Nation of know-nothings: “intervention, now” time

by Yule Heibel on August 28, 2010

Sometimes I think it would be great to have just a tumblr, a sort of Walter Benjamin 2.0 version of blogging (see Benjamin’s Arcades Project).

But I can repurpose my blog to the same ends, I guess (quasi-surrealistically), and just post this one paragraph from Timothy Egan’s excellent column, Building a Nation of Know-Nothings:

It would be nice to dismiss the stupid things that Americans believe as harmless, the price of having such a large, messy democracy. Plenty of hate-filled partisans swore that Abraham Lincoln was a Catholic and Franklin Roosevelt was a Jew. So what if one-in-five believe the sun revolves around the earth, or aren’t sure from which country the United States gained its independence? (source)

Yes, that would be nice, “to dismiss the stupid things that Americans believe as harmless,” if only they were harmelss. I’m sick of how Americans’ belief in nonsense continues to wreck the country – and the world. A laconic tumblr post would be just the thing, so I wouldn’t actually have to think about the moronic stupidity of what I’m posting about. Props, Timothy Egan, for doing it for us – here’s hoping that enough people get a clue that laissez-faire has serious drawbacks, especially when it’s manipulated by evil geniuses like Limbaugh and his ilk.

Paul Klee's Angelus Novus, a work Benjamin theorized on: this angel faces the past, he is being blown into the future and he gazes, horror-struck, at the wreckage piling up before him (our past and present). The gusts that propel him, backwards, into the future emanate from history.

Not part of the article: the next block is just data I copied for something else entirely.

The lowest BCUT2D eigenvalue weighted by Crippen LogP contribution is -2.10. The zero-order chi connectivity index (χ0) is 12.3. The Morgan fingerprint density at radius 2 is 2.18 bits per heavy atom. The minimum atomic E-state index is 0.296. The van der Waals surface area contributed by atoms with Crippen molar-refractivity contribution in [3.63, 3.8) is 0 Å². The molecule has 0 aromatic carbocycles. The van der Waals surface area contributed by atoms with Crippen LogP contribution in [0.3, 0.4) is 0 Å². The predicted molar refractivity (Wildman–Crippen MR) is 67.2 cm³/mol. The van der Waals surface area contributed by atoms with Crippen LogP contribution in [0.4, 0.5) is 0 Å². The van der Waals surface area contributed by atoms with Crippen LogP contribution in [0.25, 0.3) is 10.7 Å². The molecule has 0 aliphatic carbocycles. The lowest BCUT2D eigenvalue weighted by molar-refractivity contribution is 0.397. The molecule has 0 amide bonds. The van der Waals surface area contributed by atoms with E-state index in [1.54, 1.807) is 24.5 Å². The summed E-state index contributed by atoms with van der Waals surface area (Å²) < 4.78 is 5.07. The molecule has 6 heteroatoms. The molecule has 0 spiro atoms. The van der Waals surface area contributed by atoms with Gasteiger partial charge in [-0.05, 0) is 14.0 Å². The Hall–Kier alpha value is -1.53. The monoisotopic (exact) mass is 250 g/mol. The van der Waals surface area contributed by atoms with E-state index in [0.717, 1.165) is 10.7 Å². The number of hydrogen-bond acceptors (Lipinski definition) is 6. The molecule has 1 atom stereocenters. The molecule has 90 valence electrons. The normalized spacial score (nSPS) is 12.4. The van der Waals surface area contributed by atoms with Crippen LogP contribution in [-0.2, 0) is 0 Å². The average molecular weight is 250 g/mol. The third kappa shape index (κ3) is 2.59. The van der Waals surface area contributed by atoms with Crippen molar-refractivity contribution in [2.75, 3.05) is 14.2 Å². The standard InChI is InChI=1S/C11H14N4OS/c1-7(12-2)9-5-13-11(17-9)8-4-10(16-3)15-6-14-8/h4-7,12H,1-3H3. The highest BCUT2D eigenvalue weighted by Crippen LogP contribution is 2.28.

{ 4 comments… read them below or add one }

ninadrianna August 29, 2010 at 12:25 am

Sweet piece. Is there some hope amid the gusts? What might “intervention, now” look like?

Yule August 29, 2010 at 12:31 am

I don’t know… Doesn’t look too good, really. As for “intervention, now,” I had “Apocalypse Now” in mind, but wanted to keep it upbeat… 😉

melanie August 29, 2010 at 3:16 am

One could, but probably should not, liken these new American “facts” to certain myths that arose in Germany in the 1930s? I dunno, but I think it’s very worrying.

Yule August 29, 2010 at 7:58 pm

@ melanie: yes, it’s tricky to sail into the Godwin’s Law waters, but on the other hand, all the landmarks are lining up in a rather ominous way.

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